Build Your Own Star Tracker
Yes you too can take night sky photographs worthy of being published in your favorite astronomy magazine. Search for novae, comets, and asteroids. Amaze your friends! See what Carl Sagan means when he says billions and billions of stars!! You need just one one hour and $25 dollars and you can build your own star tracker.
It takes 1436 minutes for a star to make a complete revolution around the celestial sphere. Recall the formula for calculating circumference:
If you drive a star tracker at 1 turn per minute with 32 turns per inch thread then:
radius = 1436 minutes / (2 * π * 32) = 7.14208 = 7 9/64
Keep the angle small and use a 32 turn/inch thread 7 9/64" from the pivot, then you can track the stars.
- 1 Strap Hinge
- 1 Dash Board Clock that displays seconds
- 1 Small Goose neck lamp with red filter (of course)
- 1 3 1/2" 10-32 Brass Rod
- 2 1/2" 1/4 X 20 (NC) Bolt
- 1 1/4" 1/4 X 20 (NC) Nut
- 1 1/4" Lock Washer
- 2 1/4" Fender Washer
- 2 10-32 Tee Nut
- 1 2" 10-32 Bolt
- 1 1 1/2" 10-32 Bolt
- 8 10-32 Nut
- 4 #10 Lock Washer
- 2 #10 Flat Washer
- 1 1 1/4" Bushing (for 10-32 bolt)
- 1 Knock-out disc from electrical box
- 1 White Lid approx. 2 1/2" in diameter
- 1 Paint Stir Stick
- 1 Straw
The Expensive Stuff
- Fully manual Camera (e.g., Pentax K 1000)
- Sturdy Tripod
- Pan Tilt Head
Odds and Ends
- Small Circular file
- Small Flat File
- Glue (Duco is my favorite)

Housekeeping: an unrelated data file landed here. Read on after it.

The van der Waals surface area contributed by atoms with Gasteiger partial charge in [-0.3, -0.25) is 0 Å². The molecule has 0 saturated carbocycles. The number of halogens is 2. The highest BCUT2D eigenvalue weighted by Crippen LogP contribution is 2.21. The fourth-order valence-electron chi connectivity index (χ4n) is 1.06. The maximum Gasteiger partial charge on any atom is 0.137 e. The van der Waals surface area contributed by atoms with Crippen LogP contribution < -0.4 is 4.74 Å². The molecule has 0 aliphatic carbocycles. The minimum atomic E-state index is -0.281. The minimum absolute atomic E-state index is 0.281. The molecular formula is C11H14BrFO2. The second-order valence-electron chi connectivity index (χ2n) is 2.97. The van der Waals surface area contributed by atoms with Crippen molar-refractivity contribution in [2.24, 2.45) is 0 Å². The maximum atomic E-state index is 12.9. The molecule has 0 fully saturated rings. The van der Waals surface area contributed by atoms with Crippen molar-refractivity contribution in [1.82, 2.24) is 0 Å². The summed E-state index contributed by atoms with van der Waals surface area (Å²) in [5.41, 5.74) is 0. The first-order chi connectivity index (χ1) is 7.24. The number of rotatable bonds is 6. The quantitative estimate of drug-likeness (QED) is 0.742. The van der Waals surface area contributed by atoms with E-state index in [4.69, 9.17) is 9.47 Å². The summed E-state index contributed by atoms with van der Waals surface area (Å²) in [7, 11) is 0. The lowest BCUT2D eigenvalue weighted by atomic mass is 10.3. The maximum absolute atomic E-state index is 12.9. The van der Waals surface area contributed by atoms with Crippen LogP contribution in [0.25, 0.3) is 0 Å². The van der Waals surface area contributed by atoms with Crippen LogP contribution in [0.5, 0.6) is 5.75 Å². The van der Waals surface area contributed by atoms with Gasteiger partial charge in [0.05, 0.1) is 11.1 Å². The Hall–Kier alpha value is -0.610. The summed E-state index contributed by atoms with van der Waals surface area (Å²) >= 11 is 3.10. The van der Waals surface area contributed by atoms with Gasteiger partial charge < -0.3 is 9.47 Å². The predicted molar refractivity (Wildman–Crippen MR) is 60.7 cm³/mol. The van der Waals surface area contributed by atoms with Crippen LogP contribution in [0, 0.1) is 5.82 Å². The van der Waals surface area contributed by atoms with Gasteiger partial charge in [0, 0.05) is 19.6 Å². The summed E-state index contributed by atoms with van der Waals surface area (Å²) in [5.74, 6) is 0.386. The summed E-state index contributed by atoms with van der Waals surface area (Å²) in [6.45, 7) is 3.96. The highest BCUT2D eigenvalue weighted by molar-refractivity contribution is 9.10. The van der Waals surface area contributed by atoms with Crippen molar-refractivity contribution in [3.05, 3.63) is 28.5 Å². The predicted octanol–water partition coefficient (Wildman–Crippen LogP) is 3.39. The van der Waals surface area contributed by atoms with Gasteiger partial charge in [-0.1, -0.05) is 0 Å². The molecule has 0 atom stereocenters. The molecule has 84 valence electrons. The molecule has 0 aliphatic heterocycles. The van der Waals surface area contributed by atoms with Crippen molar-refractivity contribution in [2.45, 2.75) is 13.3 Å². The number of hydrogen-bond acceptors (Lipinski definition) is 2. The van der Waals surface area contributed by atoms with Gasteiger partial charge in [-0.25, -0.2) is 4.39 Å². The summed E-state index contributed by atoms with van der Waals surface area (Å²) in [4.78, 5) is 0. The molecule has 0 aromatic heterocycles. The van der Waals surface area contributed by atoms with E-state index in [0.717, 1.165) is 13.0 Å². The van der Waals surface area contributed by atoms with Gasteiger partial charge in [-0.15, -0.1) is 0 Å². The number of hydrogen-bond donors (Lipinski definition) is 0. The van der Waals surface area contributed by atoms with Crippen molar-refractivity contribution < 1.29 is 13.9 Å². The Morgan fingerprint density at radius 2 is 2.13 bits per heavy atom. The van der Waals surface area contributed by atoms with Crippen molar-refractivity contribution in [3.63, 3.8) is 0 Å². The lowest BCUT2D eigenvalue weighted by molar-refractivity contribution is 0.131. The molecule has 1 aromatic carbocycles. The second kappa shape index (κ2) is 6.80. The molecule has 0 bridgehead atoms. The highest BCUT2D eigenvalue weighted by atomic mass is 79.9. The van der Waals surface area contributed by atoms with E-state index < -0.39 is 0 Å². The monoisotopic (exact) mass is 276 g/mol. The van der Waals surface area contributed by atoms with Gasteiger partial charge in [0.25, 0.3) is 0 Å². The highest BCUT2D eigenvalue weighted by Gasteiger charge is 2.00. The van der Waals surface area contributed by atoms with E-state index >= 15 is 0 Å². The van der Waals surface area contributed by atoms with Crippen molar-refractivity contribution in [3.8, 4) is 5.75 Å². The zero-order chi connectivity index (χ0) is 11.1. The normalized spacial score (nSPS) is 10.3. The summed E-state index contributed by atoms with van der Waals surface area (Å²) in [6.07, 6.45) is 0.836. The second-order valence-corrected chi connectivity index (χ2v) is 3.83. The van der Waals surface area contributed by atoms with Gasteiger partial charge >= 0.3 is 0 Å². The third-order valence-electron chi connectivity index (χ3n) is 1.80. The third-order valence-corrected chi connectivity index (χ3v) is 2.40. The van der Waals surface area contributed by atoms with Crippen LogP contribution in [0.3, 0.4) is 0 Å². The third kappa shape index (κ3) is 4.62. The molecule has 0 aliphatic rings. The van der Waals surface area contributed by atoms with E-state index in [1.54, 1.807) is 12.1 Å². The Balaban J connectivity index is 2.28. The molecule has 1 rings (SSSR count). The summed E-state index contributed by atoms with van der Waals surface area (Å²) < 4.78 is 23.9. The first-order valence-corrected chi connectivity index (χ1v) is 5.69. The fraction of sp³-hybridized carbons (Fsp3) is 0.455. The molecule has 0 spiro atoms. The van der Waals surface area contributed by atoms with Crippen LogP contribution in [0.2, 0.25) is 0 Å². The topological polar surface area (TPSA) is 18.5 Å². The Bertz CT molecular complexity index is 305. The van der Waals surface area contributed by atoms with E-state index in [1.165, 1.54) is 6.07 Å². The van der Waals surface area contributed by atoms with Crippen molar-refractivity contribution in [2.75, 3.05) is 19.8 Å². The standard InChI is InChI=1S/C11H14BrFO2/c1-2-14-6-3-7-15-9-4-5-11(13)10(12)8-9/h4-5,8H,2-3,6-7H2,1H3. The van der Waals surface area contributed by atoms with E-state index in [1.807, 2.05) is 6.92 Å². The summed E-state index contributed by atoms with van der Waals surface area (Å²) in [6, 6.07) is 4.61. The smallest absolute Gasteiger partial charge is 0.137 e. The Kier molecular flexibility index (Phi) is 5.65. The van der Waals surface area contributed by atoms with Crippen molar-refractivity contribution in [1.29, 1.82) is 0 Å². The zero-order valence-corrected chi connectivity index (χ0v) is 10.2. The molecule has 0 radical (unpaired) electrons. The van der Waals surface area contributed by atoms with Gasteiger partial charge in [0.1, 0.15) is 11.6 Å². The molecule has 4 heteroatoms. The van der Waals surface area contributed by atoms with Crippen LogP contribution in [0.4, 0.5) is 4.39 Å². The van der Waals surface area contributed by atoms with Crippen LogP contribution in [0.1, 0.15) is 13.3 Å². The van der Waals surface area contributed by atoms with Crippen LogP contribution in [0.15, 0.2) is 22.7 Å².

The Main Hinge
Success or failure of your tracker is going to depend on your drive point. This is where your own creativity can come in. If you can think of a better way, try it, but mine works. Very accurately measure off 7 9/64" in both directions centered along each of the sides of the hinge from the center of rotation. Once you have the point, use a punch to make a small dent. Use a small (3/32") drill to start with, then finally drill the hole with a 5/32" on the top plate and 1/4" on the bottom plate. Drill a 9/32" hole for your tripod mount approximately 2 inches from the hinge on the bottom plate. Glue your Bic pen tip pointed inward on the top plate. Reinforce with washers. Glue a Tee nut pointed downward on the bottom plate. Carefully align it with your pen tip. If you keep the plates parallel and look through, you should see the pen point perfectly centered. Glue the metal electrical knock-out disc to the second Tee nut.
The Crank Assembly
Cut a 3 1/2" section off of the paint stirrer. Drill two 5/32" holes appropriately located to make a crank. Make a handle by putting the bushing, 2 nuts and a lock washer on the 2" bolt. Attach the bolt to the handle and fasten with a lock washer and a nut. Mark the lid with a 0, 15, 30, and 45. Add marks for five minute intervals if desired. Mount the lid and crank on the 10-32 shaft near one end with nuts and lock washers.
Assemble the tip protector by fastening a 1 1/2" bolt to the end of the hinge with 2 washers and a nut. Put another nut near the top. This will be adjusted to protect the tip from being dropped on the disc when not in use.
Thread the shaft through the Tee nut on the hinge. Thread a 10-32 nut from the top down to the hinge. Adjust this nut to provide a small amount of tension to the shaft. Glue the nut in place being careful not to get any glue on the shaft. The purpose of this nut is to carry the weight of the camera and prevent the Tee nut from being pressed off the hinge. Screw the Tee nut and disc on the shaft. Adjust the tip protector. Attach the clock to the underside of the hinge with Velcro. Attach the straw near the axis of the hinge with Velcro. Attach the Pan Tilt head to the top hinge. Attach the tracker to the tripod.
Congratulations! You are done.
The author, Glen Gould, is an amatuer astronomer who used his star tracker to capture Comet Hyakutake in March 1996. The photograph was published in the book Comet of the Century: From Halley to Hale-Bopp.